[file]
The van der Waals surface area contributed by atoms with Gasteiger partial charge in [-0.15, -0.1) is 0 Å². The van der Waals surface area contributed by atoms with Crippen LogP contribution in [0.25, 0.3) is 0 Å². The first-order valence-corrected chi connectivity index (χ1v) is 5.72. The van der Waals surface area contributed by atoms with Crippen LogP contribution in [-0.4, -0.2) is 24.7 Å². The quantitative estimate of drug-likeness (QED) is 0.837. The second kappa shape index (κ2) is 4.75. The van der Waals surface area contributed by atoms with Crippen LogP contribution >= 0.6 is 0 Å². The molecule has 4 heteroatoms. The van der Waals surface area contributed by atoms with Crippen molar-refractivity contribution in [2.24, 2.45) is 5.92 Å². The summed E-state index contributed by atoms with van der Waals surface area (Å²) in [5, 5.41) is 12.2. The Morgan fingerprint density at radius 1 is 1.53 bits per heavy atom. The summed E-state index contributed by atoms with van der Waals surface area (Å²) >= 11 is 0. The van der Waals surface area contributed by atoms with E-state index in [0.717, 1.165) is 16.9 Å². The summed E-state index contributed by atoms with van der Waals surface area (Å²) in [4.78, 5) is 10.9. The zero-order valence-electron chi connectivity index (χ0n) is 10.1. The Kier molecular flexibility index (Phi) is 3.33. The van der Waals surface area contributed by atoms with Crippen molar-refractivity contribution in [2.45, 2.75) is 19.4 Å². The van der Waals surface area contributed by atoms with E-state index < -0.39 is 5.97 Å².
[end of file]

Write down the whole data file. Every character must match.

The van der Waals surface area contributed by atoms with Gasteiger partial charge in [-0.15, -0.1) is 0 Å². The van der Waals surface area contributed by atoms with Crippen LogP contribution in [0.25, 0.3) is 0 Å². The first-order valence-corrected chi connectivity index (χ1v) is 5.72. The van der Waals surface area contributed by atoms with Crippen LogP contribution in [-0.4, -0.2) is 24.7 Å². The quantitative estimate of drug-likeness (QED) is 0.837. The second kappa shape index (κ2) is 4.75. The van der Waals surface area contributed by atoms with Crippen LogP contribution >= 0.6 is 0 Å². The molecule has 4 heteroatoms. The van der Waals surface area contributed by atoms with Crippen molar-refractivity contribution in [2.24, 2.45) is 5.92 Å². The summed E-state index contributed by atoms with van der Waals surface area (Å²) in [5, 5.41) is 12.2. The Morgan fingerprint density at radius 1 is 1.53 bits per heavy atom. The summed E-state index contributed by atoms with van der Waals surface area (Å²) >= 11 is 0. The van der Waals surface area contributed by atoms with E-state index in [0.717, 1.165) is 16.9 Å². The summed E-state index contributed by atoms with van der Waals surface area (Å²) in [4.78, 5) is 10.9. The zero-order valence-electron chi connectivity index (χ0n) is 10.1. The Kier molecular flexibility index (Phi) is 3.33. The van der Waals surface area contributed by atoms with Crippen molar-refractivity contribution in [2.45, 2.75) is 19.4 Å². The van der Waals surface area contributed by atoms with E-state index < -0.39 is 5.97 Å².